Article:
Letters: Skepticism required in COVID-19 response

The Detroit News

The so-called COVID relief bill is a scam perpetuated upon the American people. Only about $500 billion is actual COVID relief, while about $400 billion is loaded with pork or special interests.

Look it up for yourself. It includes $1.3 billion for Egypt, part of which is new military equipment, mostly to be purchased from Russia, and $15 million to refurbish a patrol boat in Sri Lanka.

President Donald Trump didn't offer Americans $2,000 out of the goodness of his heart, a reader writes.

How any of our senators or representatives could vote for this bill is beyond belief. My wife and I do not need any stimulus checks.

Our children and grandchildren do not need this massive spending piled onto our national debt.

Lynn Hukee, Grand Blanc

Trump, GOP relief bill demands all show

While no one was really opposed to getting $2,000, we must look at the reasons behind the offer. President Donald Trump didn't do this out of the goodness of his heart. This was just a last-ditch effort by him to try to look like he's helping people.

The stimulus bill could've been passed six months ago or three months ago. The only reason it got any attention now is time is running out and the GOP didn't want to be blamed for dropping unemployment or rent protection.

This was only a final grandstanding effort that really was too little and too late. 

Allan Bieniek, Southgate

'Immunity passports' threaten privacy

In order to counteract the coronavirus pandemic, many institutions have put in place test and trace surveillance capabilities to track those who are diagnosed with COVID-19 and alert and isolate others they may have come in contact with. Now, corporations and government institutions are considering enacting "immunity passports."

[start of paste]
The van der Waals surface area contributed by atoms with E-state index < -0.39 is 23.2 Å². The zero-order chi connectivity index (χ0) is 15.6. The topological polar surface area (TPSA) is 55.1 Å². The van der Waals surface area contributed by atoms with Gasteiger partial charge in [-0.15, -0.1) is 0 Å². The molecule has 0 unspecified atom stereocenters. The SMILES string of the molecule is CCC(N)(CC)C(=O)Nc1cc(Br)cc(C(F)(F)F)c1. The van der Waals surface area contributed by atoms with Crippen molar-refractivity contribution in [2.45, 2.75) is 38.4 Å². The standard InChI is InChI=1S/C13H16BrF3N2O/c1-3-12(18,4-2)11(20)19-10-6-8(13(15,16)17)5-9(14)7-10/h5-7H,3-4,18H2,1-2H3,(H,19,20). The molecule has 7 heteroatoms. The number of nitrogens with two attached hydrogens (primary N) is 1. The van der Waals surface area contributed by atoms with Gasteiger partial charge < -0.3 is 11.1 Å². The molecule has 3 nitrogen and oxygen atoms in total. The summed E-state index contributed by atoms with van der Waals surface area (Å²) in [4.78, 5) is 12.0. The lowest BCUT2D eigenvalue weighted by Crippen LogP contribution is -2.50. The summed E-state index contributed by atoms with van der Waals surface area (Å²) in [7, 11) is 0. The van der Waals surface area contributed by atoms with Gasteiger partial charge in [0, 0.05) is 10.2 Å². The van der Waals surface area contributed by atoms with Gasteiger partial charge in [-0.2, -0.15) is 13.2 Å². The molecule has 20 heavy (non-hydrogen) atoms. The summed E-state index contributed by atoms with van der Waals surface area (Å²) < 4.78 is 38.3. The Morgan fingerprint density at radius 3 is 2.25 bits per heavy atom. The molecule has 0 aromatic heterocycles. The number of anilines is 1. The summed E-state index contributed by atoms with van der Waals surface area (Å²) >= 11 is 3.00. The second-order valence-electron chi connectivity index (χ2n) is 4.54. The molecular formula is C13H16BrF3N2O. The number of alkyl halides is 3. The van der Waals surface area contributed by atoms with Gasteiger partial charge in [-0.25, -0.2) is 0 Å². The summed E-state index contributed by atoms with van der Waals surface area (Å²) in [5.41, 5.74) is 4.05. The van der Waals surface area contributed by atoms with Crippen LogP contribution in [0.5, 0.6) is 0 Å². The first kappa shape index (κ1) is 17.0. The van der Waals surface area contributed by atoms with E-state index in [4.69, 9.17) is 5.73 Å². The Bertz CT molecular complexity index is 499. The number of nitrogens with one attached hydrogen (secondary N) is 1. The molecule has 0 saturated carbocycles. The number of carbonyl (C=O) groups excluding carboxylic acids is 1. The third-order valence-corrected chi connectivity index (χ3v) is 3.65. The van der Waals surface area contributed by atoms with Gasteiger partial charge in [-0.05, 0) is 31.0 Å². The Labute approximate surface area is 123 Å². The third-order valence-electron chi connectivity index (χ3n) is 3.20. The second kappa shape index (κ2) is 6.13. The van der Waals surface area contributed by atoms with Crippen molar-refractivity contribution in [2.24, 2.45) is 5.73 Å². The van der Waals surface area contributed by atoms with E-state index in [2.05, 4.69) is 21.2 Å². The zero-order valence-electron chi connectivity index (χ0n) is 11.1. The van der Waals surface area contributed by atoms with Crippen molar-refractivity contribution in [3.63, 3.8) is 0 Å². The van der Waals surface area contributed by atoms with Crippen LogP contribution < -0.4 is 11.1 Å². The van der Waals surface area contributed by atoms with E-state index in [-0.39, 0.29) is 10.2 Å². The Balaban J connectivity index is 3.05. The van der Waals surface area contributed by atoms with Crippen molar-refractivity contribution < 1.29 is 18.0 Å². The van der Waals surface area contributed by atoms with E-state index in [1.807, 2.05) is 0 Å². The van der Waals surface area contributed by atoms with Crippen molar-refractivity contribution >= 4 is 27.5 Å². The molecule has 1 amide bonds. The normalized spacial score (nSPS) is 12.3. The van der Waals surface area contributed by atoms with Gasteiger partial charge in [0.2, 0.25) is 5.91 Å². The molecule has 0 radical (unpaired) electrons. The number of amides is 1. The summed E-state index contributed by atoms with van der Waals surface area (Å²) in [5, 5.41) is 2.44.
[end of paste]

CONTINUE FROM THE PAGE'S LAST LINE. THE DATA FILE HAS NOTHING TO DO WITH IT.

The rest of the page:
Unfortunately, though these policies have a noble intent, we have reason to believe they will be abused by state and non-state actors in order to surveil the populace.

This is especially pertinent because these capabilities have been and will be implemented without the consent of the governed, giving institutions tremendous nondemocratic powers to implement and abuse them with little blowback.

In their ideal world, we would passively accept these programs, and no safeguards would be put in place to protect our civil liberties. These same institutions can and will use the pandemic as a pretext to push these programs through quickly with no oversight.

Of course, test and trace and immunity passports are powerful tools in ensuring that less people contract and die from COVID-19. But at what cost? If we do nothing, it could be a high cost to our privacy, but if we are skeptical at every turn, we could live in the best of both worlds: one that is COVID free and one which also guarantees the rights of all citizens to assemble with no threat to their civil liberties. 

Together, let's push for the latter.

Dan Smith, graduate student

Wayne State University